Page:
This was easily a 5 star read, and now I am looking forward to more great books from M.J. Rose.











Friday, September 6, 2013

1130. Dixie City Jam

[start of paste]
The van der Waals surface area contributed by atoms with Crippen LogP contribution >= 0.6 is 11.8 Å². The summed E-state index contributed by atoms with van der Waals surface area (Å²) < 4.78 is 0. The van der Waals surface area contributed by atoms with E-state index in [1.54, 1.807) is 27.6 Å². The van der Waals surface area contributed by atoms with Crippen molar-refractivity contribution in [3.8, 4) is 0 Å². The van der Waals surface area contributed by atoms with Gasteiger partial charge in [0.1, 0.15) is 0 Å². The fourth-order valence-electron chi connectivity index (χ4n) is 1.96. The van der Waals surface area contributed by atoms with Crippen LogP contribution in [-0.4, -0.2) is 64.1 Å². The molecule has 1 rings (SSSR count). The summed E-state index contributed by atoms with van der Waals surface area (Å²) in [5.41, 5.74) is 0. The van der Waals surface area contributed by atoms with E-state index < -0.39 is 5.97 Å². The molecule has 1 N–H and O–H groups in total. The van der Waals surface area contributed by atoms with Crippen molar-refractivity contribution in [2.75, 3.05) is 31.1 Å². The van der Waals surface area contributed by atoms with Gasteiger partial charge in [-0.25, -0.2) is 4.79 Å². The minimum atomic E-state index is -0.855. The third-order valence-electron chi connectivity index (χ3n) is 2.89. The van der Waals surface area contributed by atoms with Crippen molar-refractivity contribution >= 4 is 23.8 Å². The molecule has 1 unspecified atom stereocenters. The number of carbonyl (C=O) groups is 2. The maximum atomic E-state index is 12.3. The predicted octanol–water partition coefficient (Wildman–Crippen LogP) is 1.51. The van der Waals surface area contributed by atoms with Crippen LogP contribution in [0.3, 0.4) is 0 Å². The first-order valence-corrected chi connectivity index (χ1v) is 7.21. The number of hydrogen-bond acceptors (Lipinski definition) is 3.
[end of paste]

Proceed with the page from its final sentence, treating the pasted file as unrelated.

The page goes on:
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This is the first James Lee Burke that I have read, and there are many others before it and after it. I was given the book after a recommendation from a family member. Since, I have recently started reading more Crime Fiction, this was a natural fit for me. There a few things to note however about this book as you read my review of it. First, while this is a stand alone adventure of Detective Dave Robicheaux (I still don't know how to pronounce his last name), this is really the seventh book in a series of books with him as the main character. Second, the novel takes place in 1994, so if this puts you off, and you need something more current, this might not be your cup of tea. There is no mention of cell phones, and other modern contrivances. Finally, thirdly, and more importantly, this book is not for the faint of heart. I am not talking about violence or blood and guts. There is some violence, but compared to what we see on our TV screens today it is beyond mild. No, what I am talking about is the multi threaded, multi person character arc. This is something only a SERIOUS NOVEL can achieve, and only a serious writer can pull off. You see this in some of this year's better TV Crime or other Dramas: The Killing, Broadchurch, and The Bridge. If you don't have the ability to follow multiple story threads then this book is not for you.